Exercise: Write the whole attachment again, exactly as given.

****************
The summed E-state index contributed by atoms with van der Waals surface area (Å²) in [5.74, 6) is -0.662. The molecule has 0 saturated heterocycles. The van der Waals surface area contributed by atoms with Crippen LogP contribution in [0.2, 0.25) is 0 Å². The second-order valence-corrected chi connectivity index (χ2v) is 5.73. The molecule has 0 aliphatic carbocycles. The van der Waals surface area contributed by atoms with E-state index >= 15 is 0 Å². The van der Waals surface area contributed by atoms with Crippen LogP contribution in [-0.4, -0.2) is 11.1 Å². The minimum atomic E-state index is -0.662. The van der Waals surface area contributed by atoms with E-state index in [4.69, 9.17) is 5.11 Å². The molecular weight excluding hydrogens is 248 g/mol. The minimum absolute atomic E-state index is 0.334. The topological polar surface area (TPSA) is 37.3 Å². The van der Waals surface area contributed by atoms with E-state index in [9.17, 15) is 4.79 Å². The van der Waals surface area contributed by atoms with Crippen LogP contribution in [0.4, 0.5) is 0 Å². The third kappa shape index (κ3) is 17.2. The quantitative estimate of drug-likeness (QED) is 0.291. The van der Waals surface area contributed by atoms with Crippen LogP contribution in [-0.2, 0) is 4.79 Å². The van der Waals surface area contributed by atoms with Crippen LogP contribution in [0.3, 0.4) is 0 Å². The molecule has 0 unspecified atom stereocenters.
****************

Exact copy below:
The summed E-state index contributed by atoms with van der Waals surface area (Å²) in [5.74, 6) is -0.662. The molecule has 0 saturated heterocycles. The van der Waals surface area contributed by atoms with Crippen LogP contribution in [0.2, 0.25) is 0 Å². The second-order valence-corrected chi connectivity index (χ2v) is 5.73. The molecule has 0 aliphatic carbocycles. The van der Waals surface area contributed by atoms with E-state index >= 15 is 0 Å². The van der Waals surface area contributed by atoms with Crippen LogP contribution in [-0.4, -0.2) is 11.1 Å². The minimum atomic E-state index is -0.662. The van der Waals surface area contributed by atoms with E-state index in [4.69, 9.17) is 5.11 Å². The molecular weight excluding hydrogens is 248 g/mol. The minimum absolute atomic E-state index is 0.334. The topological polar surface area (TPSA) is 37.3 Å². The van der Waals surface area contributed by atoms with E-state index in [9.17, 15) is 4.79 Å². The van der Waals surface area contributed by atoms with Crippen LogP contribution in [0.4, 0.5) is 0 Å². The third kappa shape index (κ3) is 17.2. The quantitative estimate of drug-likeness (QED) is 0.291. The van der Waals surface area contributed by atoms with Crippen LogP contribution in [-0.2, 0) is 4.79 Å². The van der Waals surface area contributed by atoms with Crippen LogP contribution in [0.3, 0.4) is 0 Å². The molecule has 0 unspecified atom stereocenters.